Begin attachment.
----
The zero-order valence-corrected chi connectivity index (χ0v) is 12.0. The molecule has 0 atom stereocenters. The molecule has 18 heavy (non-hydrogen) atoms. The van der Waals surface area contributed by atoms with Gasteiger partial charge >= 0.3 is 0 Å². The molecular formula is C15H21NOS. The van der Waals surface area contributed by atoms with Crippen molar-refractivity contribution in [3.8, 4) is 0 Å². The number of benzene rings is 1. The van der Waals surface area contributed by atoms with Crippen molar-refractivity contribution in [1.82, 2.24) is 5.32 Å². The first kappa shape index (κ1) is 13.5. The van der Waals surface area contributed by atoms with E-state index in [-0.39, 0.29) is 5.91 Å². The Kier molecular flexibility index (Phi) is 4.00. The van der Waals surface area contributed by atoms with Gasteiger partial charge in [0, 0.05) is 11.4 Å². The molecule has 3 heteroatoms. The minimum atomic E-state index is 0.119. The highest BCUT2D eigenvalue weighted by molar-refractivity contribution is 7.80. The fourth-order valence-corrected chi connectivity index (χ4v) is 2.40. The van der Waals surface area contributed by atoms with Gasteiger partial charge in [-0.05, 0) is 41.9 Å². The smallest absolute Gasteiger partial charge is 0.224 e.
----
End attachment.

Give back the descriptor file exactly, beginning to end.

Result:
The zero-order valence-corrected chi connectivity index (χ0v) is 12.0. The molecule has 0 atom stereocenters. The molecule has 18 heavy (non-hydrogen) atoms. The van der Waals surface area contributed by atoms with Gasteiger partial charge >= 0.3 is 0 Å². The molecular formula is C15H21NOS. The van der Waals surface area contributed by atoms with Crippen molar-refractivity contribution in [3.8, 4) is 0 Å². The number of benzene rings is 1. The van der Waals surface area contributed by atoms with Crippen molar-refractivity contribution in [1.82, 2.24) is 5.32 Å². The first kappa shape index (κ1) is 13.5. The van der Waals surface area contributed by atoms with E-state index in [-0.39, 0.29) is 5.91 Å². The Kier molecular flexibility index (Phi) is 4.00. The van der Waals surface area contributed by atoms with Gasteiger partial charge in [0, 0.05) is 11.4 Å². The molecule has 3 heteroatoms. The minimum atomic E-state index is 0.119. The highest BCUT2D eigenvalue weighted by molar-refractivity contribution is 7.80. The fourth-order valence-corrected chi connectivity index (χ4v) is 2.40. The van der Waals surface area contributed by atoms with Gasteiger partial charge in [-0.05, 0) is 41.9 Å². The smallest absolute Gasteiger partial charge is 0.224 e.